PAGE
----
Jenny Sabin Studio investigates the intersections of architecture and science, and applies insights and theories from biology and mathematics to the design, fabrication, and production of material structures and spatial interventions.
The studio collaborated with scientists and engineers, institutions and student laboratories to create these two textile structures, applied to temporary installations.
By night, Lumen is knitted light, bathing visitors in a responsive glow of photo-luminescence; by day, Lumen offers succor from the summer heat, immersing participants in delicious ground clouds of cooling mist. Lumen is a socially and environmentally responsive structure that adapts to the densities of bodies, heat, and sunlight. A lightweight knitted fabric of responsive tubular structures and a canopy of cellular components employs recycled textiles, photo-luminescent and solar active yarns that absorb, collect, and deliver light. This environment offers spaces of respite, exchange, and engagement as a misting system responds to visitors’ proximity, activating fabric stalactites that produce a refreshing micro-climate. Families of robotically woven recycled spool chairs reveal informal messages and conversations through hydro-chromic materials. It is an open responsive system featuring digitally knitted and robotically woven lightweight, high-performing, formfitting, and adaptive materials. Lumen is a feminine form that offers luminous interiorities, informal networks, social fabrics, and fibrous assemblages that are pliable, transformative, and playful.
Lumen is an experiment, taking risks through collaboration across disciplines. Held in tension within the PS1 courtyard matrix of walls, Lumen applies insights and theories from biology, materials science, mathematics, and engineering. Material responses to sunlight as well as physical participation are integral parts of our exploratory approach to new materials, embodiment, and a transformative, adaptive architecture. The project is mathematically generated through form-finding simulations informed by the sun, site, materials, program, and the structural morphology of knitted cellular components. Resisting a biomimetic approach, Lumen employs an analogic design process where complex material behavior and processes are integrated with personal engagement and diverse programs. Through direct references to the flexibility and sensitivity of the human body, Lumen integrates adaptive materials and architecture where code, pattern, human interaction, environment, geometry and matter operate together as a conceptual design space. Knitting and textile fabrication offer a fruitful material ground for exploring these nonstandard fibrous potentials. As with cell networks, materials find their own form where the flow of tension forces through both geometry and matter serve as active design parameters. Lumen undertakes rigorous interdisciplinary experimentation to produce a multisensory environment that is full of delight, inspiring collective levity, play, and interaction as the structure and materials transform throughout the day and night.
Mathematically generated through form-finding simulations and inspired by the structural morphology of cellular networks, the PolyThread installation is a freestanding inhabitable form featuring knitted lightweight, high-performing, formfitting and adaptive materials structured and held in tension with integrated fiberglass tubing. This knitted textile structure employs photoluminescent and solar active yarns that absorb, collect, and deliver light. Portable and lightweight, such a structure could be used outdoors to absorb light from the sun during the day and release it at night. Material responses to sunlight as well as physical participation are integral parts of our exploratory approach to the subjects of beauty and adaptive architecture.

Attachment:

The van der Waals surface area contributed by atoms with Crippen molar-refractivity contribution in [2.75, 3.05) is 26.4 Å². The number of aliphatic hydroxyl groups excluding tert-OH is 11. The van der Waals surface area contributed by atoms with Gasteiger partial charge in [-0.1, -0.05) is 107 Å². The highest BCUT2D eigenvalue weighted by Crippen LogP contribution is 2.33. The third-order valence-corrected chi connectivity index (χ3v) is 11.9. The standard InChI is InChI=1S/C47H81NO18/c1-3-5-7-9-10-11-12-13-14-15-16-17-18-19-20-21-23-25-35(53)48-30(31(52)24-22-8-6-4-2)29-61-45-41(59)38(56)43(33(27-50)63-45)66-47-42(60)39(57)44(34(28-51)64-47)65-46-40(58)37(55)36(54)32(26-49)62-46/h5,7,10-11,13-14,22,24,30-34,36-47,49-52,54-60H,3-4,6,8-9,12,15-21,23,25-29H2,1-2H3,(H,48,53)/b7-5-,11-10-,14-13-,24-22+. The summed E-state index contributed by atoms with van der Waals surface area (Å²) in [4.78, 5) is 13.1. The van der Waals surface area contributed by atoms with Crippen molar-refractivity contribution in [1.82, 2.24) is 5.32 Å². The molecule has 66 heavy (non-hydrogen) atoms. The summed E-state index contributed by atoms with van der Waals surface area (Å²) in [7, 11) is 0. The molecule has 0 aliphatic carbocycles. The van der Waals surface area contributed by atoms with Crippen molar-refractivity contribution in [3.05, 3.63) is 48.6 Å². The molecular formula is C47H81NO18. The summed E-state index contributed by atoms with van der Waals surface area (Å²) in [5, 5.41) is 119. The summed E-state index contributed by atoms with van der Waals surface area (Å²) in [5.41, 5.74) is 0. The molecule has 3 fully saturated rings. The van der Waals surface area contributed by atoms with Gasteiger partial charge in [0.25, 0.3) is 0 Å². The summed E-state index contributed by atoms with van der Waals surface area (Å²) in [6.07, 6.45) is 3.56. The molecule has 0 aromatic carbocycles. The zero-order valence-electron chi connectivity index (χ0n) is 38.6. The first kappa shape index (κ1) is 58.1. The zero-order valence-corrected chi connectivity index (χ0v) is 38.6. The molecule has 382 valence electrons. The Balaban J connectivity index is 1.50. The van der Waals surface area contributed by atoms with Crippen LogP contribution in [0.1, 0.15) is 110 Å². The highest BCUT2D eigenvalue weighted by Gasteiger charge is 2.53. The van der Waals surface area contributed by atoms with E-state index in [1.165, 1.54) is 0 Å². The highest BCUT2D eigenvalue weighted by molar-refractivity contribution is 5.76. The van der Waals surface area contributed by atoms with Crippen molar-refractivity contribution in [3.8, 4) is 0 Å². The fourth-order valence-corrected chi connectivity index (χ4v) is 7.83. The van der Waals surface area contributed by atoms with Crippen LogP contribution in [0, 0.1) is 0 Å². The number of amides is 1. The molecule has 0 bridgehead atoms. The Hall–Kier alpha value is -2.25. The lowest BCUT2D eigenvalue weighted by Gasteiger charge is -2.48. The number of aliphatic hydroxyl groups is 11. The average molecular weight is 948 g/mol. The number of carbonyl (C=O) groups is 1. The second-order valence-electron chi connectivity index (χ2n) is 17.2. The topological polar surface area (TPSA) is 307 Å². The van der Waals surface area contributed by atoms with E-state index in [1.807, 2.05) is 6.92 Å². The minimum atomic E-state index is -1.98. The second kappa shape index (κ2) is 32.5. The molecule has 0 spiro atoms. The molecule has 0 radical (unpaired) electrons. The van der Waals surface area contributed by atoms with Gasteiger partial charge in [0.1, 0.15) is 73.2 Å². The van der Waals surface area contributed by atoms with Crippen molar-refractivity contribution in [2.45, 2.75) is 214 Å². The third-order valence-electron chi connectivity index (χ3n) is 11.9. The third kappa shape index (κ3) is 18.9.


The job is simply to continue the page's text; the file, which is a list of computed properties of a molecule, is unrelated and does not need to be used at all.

Jenny Sabin Studio | PolyThread.
Models borrowed from architects–such as tensegrity structures and geodesic domes–have led to radical new insights into how living systems, such as cells, tissues and whole organisms, are assembled and function, as well as to a new understanding of how the microecology of cells influences the genome. Similarly, models borrowed from biology, particularly regarding self-organization, metadata structures, and the emergence of complex, non-linear global systems from simple local rules of organization have led to radical new forms and structural organizations in architectural design. This project is a biosynthesis of over 11 years of rigorous investigation into matrix biology and the active morphologies of cell networks. Resisting a biomimetic approach, PolyThread employs an analogic design process where complex behavior and processes are integrated with material experiments. Knitting and textile fabrication offer a fruitful material ground for exploring these nonstandard fibrous assemblages. Working analogically and digitally, physical knit fabric prototypes and minimal surface relaxation models operate together as a materially directed generative design process. As with cell networks, materials find their own form where the flow of tension forces through both geometry and matter serve as active design parameters.
This project aims to engage a new material practice and next steps in digital fabrication in architecture through the production of models and prototypes via cutting-edge parametric and associative software that interface fabrication technologies in related, but alternative disciplines. Advancements in weaving, knitting and braiding technologies have brought to surface high-tech and high-performance composite fabrics. These products have historically infiltrated the aerospace, automobile, sports and marine industries, but architecture has not yet fully benefitted from these lightweight freeform surface structures. PolyThread features knitted textile structures at the scale of a small pavilion.